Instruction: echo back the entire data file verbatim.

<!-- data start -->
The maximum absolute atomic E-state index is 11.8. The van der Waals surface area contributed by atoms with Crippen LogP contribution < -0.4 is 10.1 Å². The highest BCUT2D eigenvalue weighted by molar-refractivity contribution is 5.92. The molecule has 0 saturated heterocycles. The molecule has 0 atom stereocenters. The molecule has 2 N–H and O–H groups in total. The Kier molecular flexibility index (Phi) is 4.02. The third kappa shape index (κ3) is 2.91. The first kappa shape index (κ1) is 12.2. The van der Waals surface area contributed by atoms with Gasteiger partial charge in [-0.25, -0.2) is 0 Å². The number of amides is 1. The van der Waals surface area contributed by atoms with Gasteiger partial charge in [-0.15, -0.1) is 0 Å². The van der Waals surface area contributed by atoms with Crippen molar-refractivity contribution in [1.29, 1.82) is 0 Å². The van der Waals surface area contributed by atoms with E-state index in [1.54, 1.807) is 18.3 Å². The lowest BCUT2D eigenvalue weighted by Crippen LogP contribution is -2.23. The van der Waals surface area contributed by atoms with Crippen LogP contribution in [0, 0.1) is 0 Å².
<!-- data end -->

The maximum absolute atomic E-state index is 11.8. The van der Waals surface area contributed by atoms with Crippen LogP contribution < -0.4 is 10.1 Å². The highest BCUT2D eigenvalue weighted by molar-refractivity contribution is 5.92. The molecule has 0 saturated heterocycles. The molecule has 0 atom stereocenters. The molecule has 2 N–H and O–H groups in total. The Kier molecular flexibility index (Phi) is 4.02. The third kappa shape index (κ3) is 2.91. The first kappa shape index (κ1) is 12.2. The van der Waals surface area contributed by atoms with Gasteiger partial charge in [-0.25, -0.2) is 0 Å². The number of amides is 1. The van der Waals surface area contributed by atoms with Gasteiger partial charge in [-0.15, -0.1) is 0 Å². The van der Waals surface area contributed by atoms with Crippen molar-refractivity contribution in [1.29, 1.82) is 0 Å². The van der Waals surface area contributed by atoms with E-state index in [1.54, 1.807) is 18.3 Å². The lowest BCUT2D eigenvalue weighted by Crippen LogP contribution is -2.23. The van der Waals surface area contributed by atoms with Crippen LogP contribution in [0, 0.1) is 0 Å².